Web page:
Regardless – and whether or not this would have made any difference is unclear – it’s certainly true that Big Tobacco was one of many industries that put a lot of effort into lobbying the previous government and, for reasons that seemed pretty sensible at the time, ignored the NDP.

They had better connections in the Wildrose Party, though, just in case. Alert readers will recall former Wildrose leader Danielle Smith’s previous work for three right-wing AstroTurf groups that shilled for the tobacco industry. Under her leadership the party opposed bans on all candy-flavoured tobacco.

Such circumstances may explain the phenomenon reported recently in the blogosphere of major and not-so-major lobbying firms scooping up almost anyone they can find with a hint of orange, no matter how faint, about them. My blogging colleague Dave Cournoyer’s account of this was so accurate and detailed it soon showed up almost word for word in a newsletter that charges subscribers for such not-so-exclusive information!

Mind you, it’s not only tobacco lobbyists that made this kind of mistake. I can recall a well-known anti-tobacco lobbyist not so long ago disdaining my advice to leak a (tobacco) juicy story to the Dippers, not the Alberta Liberals. (Who they? – Ed.)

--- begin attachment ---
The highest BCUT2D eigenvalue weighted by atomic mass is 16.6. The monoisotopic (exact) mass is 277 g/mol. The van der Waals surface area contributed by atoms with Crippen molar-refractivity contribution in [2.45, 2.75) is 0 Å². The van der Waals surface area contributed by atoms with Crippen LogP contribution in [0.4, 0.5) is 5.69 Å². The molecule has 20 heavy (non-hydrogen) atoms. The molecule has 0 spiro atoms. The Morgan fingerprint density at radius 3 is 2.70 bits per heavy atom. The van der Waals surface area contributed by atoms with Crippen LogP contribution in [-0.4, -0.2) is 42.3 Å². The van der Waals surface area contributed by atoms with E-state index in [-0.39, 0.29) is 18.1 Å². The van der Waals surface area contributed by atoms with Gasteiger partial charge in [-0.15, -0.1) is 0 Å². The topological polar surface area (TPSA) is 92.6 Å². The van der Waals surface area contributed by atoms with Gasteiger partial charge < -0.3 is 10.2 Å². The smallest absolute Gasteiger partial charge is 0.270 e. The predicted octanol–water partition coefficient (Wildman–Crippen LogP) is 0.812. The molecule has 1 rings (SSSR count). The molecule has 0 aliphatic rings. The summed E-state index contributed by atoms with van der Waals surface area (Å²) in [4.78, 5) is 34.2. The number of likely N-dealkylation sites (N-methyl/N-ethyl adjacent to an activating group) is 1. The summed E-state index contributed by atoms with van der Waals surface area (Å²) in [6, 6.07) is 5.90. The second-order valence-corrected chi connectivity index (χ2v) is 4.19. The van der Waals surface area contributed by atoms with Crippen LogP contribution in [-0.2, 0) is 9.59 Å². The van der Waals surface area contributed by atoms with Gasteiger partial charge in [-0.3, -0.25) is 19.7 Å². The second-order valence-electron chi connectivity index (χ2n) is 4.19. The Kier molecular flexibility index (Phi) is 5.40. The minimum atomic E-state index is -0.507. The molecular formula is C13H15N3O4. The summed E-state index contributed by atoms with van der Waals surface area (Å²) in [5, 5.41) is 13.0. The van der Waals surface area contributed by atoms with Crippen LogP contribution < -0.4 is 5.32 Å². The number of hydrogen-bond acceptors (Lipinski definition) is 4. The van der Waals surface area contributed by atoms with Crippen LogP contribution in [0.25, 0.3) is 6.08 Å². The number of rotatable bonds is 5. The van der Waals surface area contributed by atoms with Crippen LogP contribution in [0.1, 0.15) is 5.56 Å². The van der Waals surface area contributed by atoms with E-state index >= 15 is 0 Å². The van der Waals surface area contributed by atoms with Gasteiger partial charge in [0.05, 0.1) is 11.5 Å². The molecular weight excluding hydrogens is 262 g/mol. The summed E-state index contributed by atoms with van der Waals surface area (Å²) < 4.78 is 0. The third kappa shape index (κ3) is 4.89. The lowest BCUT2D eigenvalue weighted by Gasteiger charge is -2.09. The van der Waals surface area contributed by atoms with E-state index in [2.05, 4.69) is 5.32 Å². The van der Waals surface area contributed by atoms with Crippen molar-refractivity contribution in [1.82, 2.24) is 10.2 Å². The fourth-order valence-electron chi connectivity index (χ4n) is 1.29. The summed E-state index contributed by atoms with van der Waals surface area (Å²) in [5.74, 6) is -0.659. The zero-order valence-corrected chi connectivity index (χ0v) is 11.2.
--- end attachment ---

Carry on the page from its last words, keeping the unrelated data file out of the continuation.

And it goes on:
This situation may also explain the goings on in other industries. Bitumen extractor Canadian Natural Resources Ltd., for example, which has had a pretty comfortable relationship with previous PC governments, seemed to be acting last week as if it were contemplating a capital strike in Alberta if the new government won’t start acting like the old one, which is to say like a wholly owned subsidiary of the oil industry.

Well, that, as the Globe and Mail suggested, may not turn out to be very savvy government relations, but then, as we were just saying, there aren’t that many government-relations types around with experience dealing with NDP governments, whose personnel won’t necessarily ask how high when a corporation orders them to jump.

Well, I’m rambling. Let’s get back to the topic of tobacco.

Alberta’s New Democrats may also want to give some thought to who is representing the province in that effort launched by the Redford Government to recover $10 billion from several tobacco companies for the costs of treating former smokers for various maladies.

There’s some background in Briefing Note AR3999, the one that’s never been made public but which is said to explain how the Redford Government chose a legal firm that employed Alison Redford’s ex-husband to represent it in the case. Presumably that document didn’t accidentally go into the shredder with all the other stuff.

This post also appears on Rabble.ca.